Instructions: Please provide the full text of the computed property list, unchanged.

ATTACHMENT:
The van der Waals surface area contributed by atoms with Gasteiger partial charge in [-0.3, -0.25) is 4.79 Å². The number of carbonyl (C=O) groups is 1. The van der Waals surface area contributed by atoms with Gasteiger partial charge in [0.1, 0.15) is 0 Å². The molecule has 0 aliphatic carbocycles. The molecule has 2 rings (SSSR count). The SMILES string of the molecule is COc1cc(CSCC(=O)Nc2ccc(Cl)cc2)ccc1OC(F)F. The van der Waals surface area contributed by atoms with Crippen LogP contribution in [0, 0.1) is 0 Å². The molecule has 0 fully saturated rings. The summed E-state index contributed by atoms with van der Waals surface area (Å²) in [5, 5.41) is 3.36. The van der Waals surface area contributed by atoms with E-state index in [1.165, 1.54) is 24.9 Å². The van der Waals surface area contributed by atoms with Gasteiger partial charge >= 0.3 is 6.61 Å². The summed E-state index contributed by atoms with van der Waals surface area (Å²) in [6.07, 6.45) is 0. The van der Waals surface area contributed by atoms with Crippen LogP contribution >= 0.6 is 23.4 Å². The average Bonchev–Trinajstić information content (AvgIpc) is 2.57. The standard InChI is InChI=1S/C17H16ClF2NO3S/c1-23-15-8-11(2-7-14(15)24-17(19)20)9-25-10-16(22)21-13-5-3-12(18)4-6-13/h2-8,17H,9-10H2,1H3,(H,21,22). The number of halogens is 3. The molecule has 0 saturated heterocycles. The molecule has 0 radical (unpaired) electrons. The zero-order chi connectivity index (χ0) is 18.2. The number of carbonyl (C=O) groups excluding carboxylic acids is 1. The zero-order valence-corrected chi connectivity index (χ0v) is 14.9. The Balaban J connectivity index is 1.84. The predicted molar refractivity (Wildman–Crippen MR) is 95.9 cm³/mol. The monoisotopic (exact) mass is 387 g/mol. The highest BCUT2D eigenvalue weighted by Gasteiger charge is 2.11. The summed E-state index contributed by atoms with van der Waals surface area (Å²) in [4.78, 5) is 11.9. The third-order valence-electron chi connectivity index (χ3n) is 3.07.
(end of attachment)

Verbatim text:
The van der Waals surface area contributed by atoms with Gasteiger partial charge in [-0.3, -0.25) is 4.79 Å². The number of carbonyl (C=O) groups is 1. The van der Waals surface area contributed by atoms with Gasteiger partial charge in [0.1, 0.15) is 0 Å². The molecule has 0 aliphatic carbocycles. The molecule has 2 rings (SSSR count). The SMILES string of the molecule is COc1cc(CSCC(=O)Nc2ccc(Cl)cc2)ccc1OC(F)F. The van der Waals surface area contributed by atoms with Crippen LogP contribution in [0, 0.1) is 0 Å². The molecule has 0 fully saturated rings. The summed E-state index contributed by atoms with van der Waals surface area (Å²) in [5, 5.41) is 3.36. The van der Waals surface area contributed by atoms with E-state index in [1.165, 1.54) is 24.9 Å². The van der Waals surface area contributed by atoms with Gasteiger partial charge >= 0.3 is 6.61 Å². The summed E-state index contributed by atoms with van der Waals surface area (Å²) in [6.07, 6.45) is 0. The van der Waals surface area contributed by atoms with Crippen LogP contribution >= 0.6 is 23.4 Å². The average Bonchev–Trinajstić information content (AvgIpc) is 2.57. The standard InChI is InChI=1S/C17H16ClF2NO3S/c1-23-15-8-11(2-7-14(15)24-17(19)20)9-25-10-16(22)21-13-5-3-12(18)4-6-13/h2-8,17H,9-10H2,1H3,(H,21,22). The number of halogens is 3. The molecule has 0 saturated heterocycles. The molecule has 0 radical (unpaired) electrons. The zero-order chi connectivity index (χ0) is 18.2. The number of carbonyl (C=O) groups excluding carboxylic acids is 1. The zero-order valence-corrected chi connectivity index (χ0v) is 14.9. The Balaban J connectivity index is 1.84. The predicted molar refractivity (Wildman–Crippen MR) is 95.9 cm³/mol. The monoisotopic (exact) mass is 387 g/mol. The highest BCUT2D eigenvalue weighted by Gasteiger charge is 2.11. The summed E-state index contributed by atoms with van der Waals surface area (Å²) in [4.78, 5) is 11.9. The third-order valence-electron chi connectivity index (χ3n) is 3.07.